The guidelines were created by a group who denote themselves the Canadian Community-Acquired Pneumonia Working Group, although some of the members are actually from the U.S. and abroad. To accomplish this task, select members of the Canadian Infectious Diseases Society (CIDS), the Canadian Thoracic Society (CTS) and additional members from the U.S. apparently separated into 3 teams who were individually responsible for addressing epidemiology, risk factors and etiology, and treatment. According to the authors, the teams met for two days in early 1999, formulated drafts, circulated these to the members, sought an external review by colleagues in the US, Europe and Israel and then finalized the guidelines based upon the input received. With the possible exception of one individual with dual Pharm.D./Ph.D. degrees, there was no apparent involvement or collaboration with individuals or groups outside of the medical discipline. Now that’s consensus building. Perhaps the members support the position of the Infectious Diseases Society of America (as written by the selective membership of the Clinical Affairs Committee and the Antimicrobial Use and Clinical Trials Committees) who promote a limited role of pharmacists in the management of infections? I truly hope this is not the case, as no one discipline would be fully functional without the collaboration of the balance. The guidelines would have been stronger if their creation had been a true interdisciplinary effort as well as international exercise. Certainly, we owe it to our patients to work synergistically on their behalf.
That said, I must applaud the authors of the guidelines for what must have constituted a significant amount of coordination and work. When properly done, practice guidelines can be a useful tool to help us translate research evidence into clinical decision aids. The creation of this particular comprehensive, well-referenced guidelines document aimed at influencing the management of CAP in Canada required an extensive and detailed systematic review of the literature. The authors state that they were required to review 585 published papers or abstracts for the treatment section alone. Whether this was accomplished with or without external sponsorship is unknown. Unfortunately, no information was provided by the journal or the authors regarding the source (or absence) of external funding for this worthwhile exercise.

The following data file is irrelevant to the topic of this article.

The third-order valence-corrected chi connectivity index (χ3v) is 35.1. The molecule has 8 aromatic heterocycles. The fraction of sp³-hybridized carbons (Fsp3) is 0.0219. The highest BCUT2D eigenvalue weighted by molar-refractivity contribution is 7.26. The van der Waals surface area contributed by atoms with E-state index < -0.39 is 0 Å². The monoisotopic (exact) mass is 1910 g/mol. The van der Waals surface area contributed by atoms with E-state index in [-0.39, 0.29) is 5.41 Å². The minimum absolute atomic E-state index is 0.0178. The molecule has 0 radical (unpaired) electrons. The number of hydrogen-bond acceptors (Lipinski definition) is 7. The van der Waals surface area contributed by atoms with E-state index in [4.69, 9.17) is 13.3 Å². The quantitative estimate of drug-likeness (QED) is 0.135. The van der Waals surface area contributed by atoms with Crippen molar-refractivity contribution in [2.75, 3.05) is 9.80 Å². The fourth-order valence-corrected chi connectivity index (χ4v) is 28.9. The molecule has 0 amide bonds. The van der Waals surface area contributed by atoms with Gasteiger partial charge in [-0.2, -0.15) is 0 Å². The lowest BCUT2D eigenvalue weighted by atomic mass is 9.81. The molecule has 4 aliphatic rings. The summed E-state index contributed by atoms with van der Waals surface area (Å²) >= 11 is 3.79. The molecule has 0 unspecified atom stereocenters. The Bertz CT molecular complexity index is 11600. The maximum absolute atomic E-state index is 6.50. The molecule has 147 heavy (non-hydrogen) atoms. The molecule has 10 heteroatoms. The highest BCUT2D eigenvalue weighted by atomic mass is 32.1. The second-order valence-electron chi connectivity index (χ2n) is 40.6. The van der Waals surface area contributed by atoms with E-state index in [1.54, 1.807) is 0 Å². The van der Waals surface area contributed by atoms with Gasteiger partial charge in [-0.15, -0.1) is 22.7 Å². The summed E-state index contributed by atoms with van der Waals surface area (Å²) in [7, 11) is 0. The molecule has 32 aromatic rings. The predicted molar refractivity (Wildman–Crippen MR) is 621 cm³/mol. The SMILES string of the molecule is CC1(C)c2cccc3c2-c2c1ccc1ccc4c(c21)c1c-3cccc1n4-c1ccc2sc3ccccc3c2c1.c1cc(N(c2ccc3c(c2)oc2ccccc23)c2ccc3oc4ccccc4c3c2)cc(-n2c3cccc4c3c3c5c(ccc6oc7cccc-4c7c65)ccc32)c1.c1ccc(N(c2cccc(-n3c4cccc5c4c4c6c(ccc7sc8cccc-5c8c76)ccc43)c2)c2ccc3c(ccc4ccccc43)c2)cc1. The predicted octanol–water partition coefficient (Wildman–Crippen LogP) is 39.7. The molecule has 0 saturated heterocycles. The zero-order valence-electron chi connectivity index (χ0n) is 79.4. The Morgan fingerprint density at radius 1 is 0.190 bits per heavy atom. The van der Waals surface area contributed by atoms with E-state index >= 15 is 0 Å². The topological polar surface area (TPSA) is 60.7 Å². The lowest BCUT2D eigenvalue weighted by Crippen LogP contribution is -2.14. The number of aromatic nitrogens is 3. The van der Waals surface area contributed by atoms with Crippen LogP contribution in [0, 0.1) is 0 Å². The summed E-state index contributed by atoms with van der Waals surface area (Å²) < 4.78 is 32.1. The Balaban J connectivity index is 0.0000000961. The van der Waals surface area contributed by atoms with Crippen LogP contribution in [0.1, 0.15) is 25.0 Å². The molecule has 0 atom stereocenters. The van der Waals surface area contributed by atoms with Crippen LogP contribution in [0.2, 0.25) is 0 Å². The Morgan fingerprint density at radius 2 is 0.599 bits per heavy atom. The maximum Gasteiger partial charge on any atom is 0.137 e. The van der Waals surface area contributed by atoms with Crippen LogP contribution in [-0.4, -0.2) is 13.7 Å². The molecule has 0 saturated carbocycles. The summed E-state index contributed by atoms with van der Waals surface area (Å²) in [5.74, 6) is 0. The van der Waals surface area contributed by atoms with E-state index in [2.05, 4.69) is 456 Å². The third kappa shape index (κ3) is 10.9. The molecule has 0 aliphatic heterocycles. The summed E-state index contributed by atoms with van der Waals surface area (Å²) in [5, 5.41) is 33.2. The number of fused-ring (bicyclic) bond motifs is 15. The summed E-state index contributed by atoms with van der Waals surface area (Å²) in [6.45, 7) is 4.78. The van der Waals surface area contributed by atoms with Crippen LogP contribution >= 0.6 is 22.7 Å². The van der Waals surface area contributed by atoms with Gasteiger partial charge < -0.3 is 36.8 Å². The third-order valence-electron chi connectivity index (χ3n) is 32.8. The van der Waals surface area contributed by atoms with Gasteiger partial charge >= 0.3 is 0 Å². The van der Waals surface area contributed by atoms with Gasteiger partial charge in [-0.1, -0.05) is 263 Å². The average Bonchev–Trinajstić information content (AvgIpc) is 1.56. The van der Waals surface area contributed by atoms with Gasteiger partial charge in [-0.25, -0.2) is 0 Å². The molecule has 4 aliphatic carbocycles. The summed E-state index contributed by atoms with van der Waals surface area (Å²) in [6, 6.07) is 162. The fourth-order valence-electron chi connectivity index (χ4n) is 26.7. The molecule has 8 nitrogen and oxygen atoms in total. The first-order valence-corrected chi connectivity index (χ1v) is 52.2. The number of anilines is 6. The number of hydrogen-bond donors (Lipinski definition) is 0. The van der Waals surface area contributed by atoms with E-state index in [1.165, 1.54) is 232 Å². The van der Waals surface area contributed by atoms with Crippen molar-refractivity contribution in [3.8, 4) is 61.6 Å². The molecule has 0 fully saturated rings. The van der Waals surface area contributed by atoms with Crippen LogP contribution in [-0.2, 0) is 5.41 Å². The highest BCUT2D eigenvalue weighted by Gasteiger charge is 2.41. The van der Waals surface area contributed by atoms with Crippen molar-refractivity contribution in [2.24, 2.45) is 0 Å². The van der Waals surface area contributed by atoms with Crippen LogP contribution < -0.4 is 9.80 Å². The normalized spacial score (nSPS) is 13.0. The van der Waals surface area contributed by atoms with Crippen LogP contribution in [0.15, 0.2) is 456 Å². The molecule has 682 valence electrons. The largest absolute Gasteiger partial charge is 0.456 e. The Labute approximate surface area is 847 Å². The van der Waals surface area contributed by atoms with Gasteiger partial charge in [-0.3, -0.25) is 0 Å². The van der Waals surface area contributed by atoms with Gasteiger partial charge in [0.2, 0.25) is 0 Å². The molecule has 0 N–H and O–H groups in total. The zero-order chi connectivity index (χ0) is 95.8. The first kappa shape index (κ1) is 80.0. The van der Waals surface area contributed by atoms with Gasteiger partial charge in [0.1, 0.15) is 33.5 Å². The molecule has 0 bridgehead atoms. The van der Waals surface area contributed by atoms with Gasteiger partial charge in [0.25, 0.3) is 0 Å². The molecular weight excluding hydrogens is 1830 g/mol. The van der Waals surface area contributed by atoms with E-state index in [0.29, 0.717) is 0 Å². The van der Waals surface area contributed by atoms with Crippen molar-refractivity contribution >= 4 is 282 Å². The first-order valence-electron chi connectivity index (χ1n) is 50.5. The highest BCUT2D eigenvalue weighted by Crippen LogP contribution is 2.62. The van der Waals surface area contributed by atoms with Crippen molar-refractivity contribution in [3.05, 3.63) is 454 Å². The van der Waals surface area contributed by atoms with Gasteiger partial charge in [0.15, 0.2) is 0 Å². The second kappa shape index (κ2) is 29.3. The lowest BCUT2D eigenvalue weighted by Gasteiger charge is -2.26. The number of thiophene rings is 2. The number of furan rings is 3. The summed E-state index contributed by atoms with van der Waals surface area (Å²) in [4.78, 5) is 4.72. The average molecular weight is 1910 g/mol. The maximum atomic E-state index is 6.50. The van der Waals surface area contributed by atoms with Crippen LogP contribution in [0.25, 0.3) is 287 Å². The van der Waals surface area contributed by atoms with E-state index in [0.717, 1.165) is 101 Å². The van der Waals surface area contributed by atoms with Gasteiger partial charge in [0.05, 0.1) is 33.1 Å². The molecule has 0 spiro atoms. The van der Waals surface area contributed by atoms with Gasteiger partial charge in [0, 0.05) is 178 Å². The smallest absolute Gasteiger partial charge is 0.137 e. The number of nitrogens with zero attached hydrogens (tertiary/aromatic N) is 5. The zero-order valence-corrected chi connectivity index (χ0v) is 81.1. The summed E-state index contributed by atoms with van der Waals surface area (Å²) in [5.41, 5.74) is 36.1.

Let’s add some further context to these guidelines. Although they have been denoted “Canadian guidelines”, it would be more accurate to simply describe these as “2000 CIDS/CTS Guidelines” for the management of community-acquired pneumonia, much as the Infectious Diseases Society of America has done with the publication of their recent practice guidelines. It would be an oversimplification to assume that these guidelines can be applied uniformly across this vast country with its inherent regional and local differences in bacterial susceptibility patterns, patient characteristics, access to health care and other factors. While the authors describe these new guidelines as “an evidence-based update”, they responsibly also state that “it is important to recognize that these recommendations are derived by the consensus of experts and not entirely based on evidence from randomized clinical trials”. I will try to illustrate this critical qualifying statement with an example.